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7 February 2011
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Tin miners It's hard to believe that Cornwall was once the 'Silicon Valley' of its age. Relive the story of tin mining's boom years, and experience the industry's painful demise with films from the South West Film and Television Archive.

They say that if you look down any hole in the ground around the world, you'll find a Cornishman digging for tin.

We transport you back in time to recapture a century of tin mining in Cornwall. Meet the Cornish miners who risked their lives toiling in the tin mines to hack out this vital metal from the rock face.

Experience the working lives of the miners, go down the mine shaft in the miners' cage and witness the treacherous conditions below ground.

Cradle of the Industrial Revolution

Nowhere in the world was tin mining so engrained into the local culture as Cornwall in the 19th and 20th centuries.

Bal maidens
The early Cornish 'bal maidens' in the 1860s.

Tin mining has existed in Cornwall for 2,000 years, since the Bronze Age. But the last 100 years of the industry were to prove the most turbulent in its history with cycles of boom and bust.

A rarely-seen film from 1947 called Tin Decontrolled shows miners working by candelight at Luckett Tin Mine. These primitive working methods were to change little up to the 1970s.

South Crofty - A Tour of the Mine shows tin miners making the precarious descent 1,860 feet below ground and working half-naked in near-suffocating conditions.

Although predominantly a male industry, women workers were also employed in the tin mines. The Silent Valley shows remarkable footage of 'bal maidens' smashing up rocks above the mine under the supervision of 'bal cappens' in the 1930s.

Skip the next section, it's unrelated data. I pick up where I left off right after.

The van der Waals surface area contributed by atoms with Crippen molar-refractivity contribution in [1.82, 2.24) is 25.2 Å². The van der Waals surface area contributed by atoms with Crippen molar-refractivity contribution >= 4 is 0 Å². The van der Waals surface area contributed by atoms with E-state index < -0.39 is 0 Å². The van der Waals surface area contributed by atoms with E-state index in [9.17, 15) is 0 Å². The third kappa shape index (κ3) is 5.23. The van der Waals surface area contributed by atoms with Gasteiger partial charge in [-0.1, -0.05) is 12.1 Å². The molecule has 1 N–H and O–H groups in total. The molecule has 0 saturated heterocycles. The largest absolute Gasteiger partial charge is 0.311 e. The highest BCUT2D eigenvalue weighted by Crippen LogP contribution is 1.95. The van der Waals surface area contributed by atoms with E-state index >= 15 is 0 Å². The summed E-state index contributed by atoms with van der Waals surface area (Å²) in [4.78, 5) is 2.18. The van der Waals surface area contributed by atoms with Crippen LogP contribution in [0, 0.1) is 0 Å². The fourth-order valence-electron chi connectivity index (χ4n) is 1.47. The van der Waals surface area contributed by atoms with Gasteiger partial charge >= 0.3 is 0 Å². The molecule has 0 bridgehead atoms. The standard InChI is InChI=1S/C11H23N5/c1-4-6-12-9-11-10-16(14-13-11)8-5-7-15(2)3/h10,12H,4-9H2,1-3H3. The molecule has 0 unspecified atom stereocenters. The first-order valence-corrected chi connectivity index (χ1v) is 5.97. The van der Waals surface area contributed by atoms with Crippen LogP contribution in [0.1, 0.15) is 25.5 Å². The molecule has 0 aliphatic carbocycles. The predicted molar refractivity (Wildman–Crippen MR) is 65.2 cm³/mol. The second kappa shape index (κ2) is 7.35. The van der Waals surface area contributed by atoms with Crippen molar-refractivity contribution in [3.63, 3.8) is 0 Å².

Changing Fortunes

At the height of its prosperity the Cornish tin industry employed 40,000 miners in 2,000 mines.

Old tin mine
Cornwall produced £2,000 million of tin from its mines

Tin Mining Archive is a BBC film looking at the old Cornish tin mines that once produced half of the world's tin. Go below ground at Wheal Jane and watch the miners 'mucking out' hundreds of tons of loose rock to get at the tin ore.

Cornish Farmer Turns Tin Miner (1949) tells the story of Rex Tremlett who was trying to rework an old mine on his farm in a period of recovery just after the Second World War.

Tin Prospecting from the Dartington Archive shows how the tin industry experienced another boom in the 1960s when new prospectors sought their fortunes including one entrepreneur with 'a revealer' designed to locate tin reserves.

�5m Gamble(1967) shows miners working the lode and bringing tin up the surface in a period of relative prosperity.

Boom to Bust

Horizon: Mines, Minerals and Men(1974) looks at the changing fortunes of the industry and visits Geevor, once one of Cornwall's most productive mines.

Tin mine today
Today the old tin mines are tourist attractions

400 tonnes of ore could be produced by the best miners in a single shift at Geevor, but twelve years later the mine was to close.

Once Upon A Mine (1986) captures the ghostly, deserted Victory Shaft at Geevor just weeks after the miners were laid off.

Periods of boom and bust were common in the tin industry.
St Just
charts the rise and fall of a typical Cornish tin mining town and shows how the town was on the verge of becoming a 'ghost town'.

Tin Men

Miners needed great strength and courage to work in the unforgiving environment of a tin mine.